Common (liturgy)

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The common or common of saints (Latin: commune sanctorum) is a part of the Christian liturgy that consists of texts common to an entire category of saints, such as apostles or martyrs. The term is used in contrast to the ordinary, which is that part of the liturgy that is reasonably constant, or at least selected without regard to date, and to the proper, which is the part of the liturgy that varies according to the date, either representing an observance within the liturgical year, or of a particular saint or significant event.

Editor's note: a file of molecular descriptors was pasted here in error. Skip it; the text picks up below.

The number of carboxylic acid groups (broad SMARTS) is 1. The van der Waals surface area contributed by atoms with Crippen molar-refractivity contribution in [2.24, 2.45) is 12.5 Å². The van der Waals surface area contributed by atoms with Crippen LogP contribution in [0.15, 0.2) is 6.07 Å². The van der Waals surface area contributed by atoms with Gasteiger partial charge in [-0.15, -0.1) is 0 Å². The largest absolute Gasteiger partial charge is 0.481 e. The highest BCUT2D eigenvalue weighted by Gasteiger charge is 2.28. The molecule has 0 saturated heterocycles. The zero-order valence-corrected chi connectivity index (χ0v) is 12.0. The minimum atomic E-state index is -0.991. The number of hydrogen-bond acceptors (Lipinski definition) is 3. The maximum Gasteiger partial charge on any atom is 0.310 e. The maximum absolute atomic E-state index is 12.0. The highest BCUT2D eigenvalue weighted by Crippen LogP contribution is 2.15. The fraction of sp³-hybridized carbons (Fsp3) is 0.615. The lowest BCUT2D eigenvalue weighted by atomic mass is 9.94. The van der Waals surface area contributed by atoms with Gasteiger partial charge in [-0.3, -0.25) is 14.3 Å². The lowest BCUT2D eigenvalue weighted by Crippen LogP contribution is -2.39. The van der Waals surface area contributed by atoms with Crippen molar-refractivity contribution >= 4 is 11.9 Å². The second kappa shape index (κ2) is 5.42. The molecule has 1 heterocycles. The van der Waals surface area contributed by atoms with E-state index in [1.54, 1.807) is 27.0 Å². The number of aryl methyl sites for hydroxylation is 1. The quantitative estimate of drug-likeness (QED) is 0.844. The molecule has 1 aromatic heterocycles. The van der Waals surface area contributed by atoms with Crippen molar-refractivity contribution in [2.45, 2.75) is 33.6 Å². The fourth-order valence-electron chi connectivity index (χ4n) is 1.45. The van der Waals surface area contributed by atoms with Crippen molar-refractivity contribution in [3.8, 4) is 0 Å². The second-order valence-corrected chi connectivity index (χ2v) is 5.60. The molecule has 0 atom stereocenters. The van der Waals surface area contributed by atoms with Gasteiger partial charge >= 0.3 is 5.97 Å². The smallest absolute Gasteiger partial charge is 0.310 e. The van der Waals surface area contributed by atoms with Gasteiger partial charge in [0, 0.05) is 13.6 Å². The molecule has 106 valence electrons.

Commons contain collects, psalms, readings from scripture, prefaces, and other portions of services that are common to a category of saints.[1] This contrasts with propers, which contain the same elements as commons, but are tailored to specific occasions or feasts. Commons may be used to celebrate lesser feasts and observances in the Church calendar.

References[edit]

  1. ^ Donald S. Armentrout, Robert Boak Slocum, eds. (2000). An Episcopal dictionary of the church. Church Publishing Incorporated. pp. 111-112.